"I've always found it difficult to stand up to their browbeating. I'm the teacher and they're the students, admittedly, but it doesn't quite feel that way. Students of both sexes are equally good at making this professor, at least, feel sheepish and mean-sprited -- they make me wonder if it really was spite or insufficient appreciation for their greatness that caused my pen to write a B+ in the box where the A was supposed to be." (page 222)
"Twenty years of teaching, including Berkeley, and tenure, only to sound like Harvey Fierstein in 'Torch Song Trilogy'. 'I just want to be loved. Is that so wrong?'"
Since I like a good theatrical allusion now and again, and Allitt mentions Gresham's Law, the concept is highlighted by the early Greeks.
The passage from Aristophanes "The Frogs" referred to is as follows; it is usually dated at 405 B.C.:The course our city runs is the same towards men and money.©2004 Beverly Lucey
She has true and worthy sons.
She has fine new gold and ancient silver,
coins untouched with alloys, gold or silver,
each well minted, tested each and ringing clear.
Yet we never use them!
Others pass from hand to hand,
sorry brass just struck last week and branded with a wretched brand.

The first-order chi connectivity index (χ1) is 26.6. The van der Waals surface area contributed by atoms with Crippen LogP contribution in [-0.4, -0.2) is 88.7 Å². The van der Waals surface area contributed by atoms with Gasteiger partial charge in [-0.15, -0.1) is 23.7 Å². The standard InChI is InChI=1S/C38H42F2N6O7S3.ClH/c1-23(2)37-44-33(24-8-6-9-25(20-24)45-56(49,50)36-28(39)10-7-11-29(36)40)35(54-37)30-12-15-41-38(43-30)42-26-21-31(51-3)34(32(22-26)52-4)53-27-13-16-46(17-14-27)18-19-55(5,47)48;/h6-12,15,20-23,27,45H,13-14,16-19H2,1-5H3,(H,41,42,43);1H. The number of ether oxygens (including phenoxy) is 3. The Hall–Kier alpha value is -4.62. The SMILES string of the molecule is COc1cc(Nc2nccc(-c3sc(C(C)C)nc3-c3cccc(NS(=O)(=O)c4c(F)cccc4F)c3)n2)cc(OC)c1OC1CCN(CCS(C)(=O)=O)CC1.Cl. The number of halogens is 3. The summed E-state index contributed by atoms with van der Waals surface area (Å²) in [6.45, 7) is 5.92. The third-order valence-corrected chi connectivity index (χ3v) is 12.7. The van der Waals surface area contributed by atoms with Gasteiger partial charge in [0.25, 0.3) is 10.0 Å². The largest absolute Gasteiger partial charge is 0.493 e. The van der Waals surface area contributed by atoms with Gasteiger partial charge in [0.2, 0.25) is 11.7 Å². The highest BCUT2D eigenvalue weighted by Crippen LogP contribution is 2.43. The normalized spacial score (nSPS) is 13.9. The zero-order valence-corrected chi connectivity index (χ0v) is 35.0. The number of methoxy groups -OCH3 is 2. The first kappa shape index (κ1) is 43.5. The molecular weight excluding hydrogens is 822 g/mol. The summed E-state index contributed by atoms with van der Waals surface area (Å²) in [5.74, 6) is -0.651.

So with men we know for upright, blameless lives and noble names.
These we spurn for men of brass....
I'm the Teacher, You're the Student, by Patrick Allitt (ISBN 0812218876) is available from the University of Pennsylvania Press. Beverly Lucey, in addition to teaching English at the college level, operates Tulip Tree Publishing.
The IP comments: The IP somehow is not surprised by Ms. Lucey's observations. Unfortunately, grade inflation in academia has become the rule rather than the exception, particularly in those disciplines where grading is something of a subjective art. Nevertheless, the IP looks forward to reading Allitt's book. Perhaps those first 17 chapters will make up for Allitt's surrender to the times in later chapters.
© 2004 Dr. Mark H. Shapiro - All rights reserved.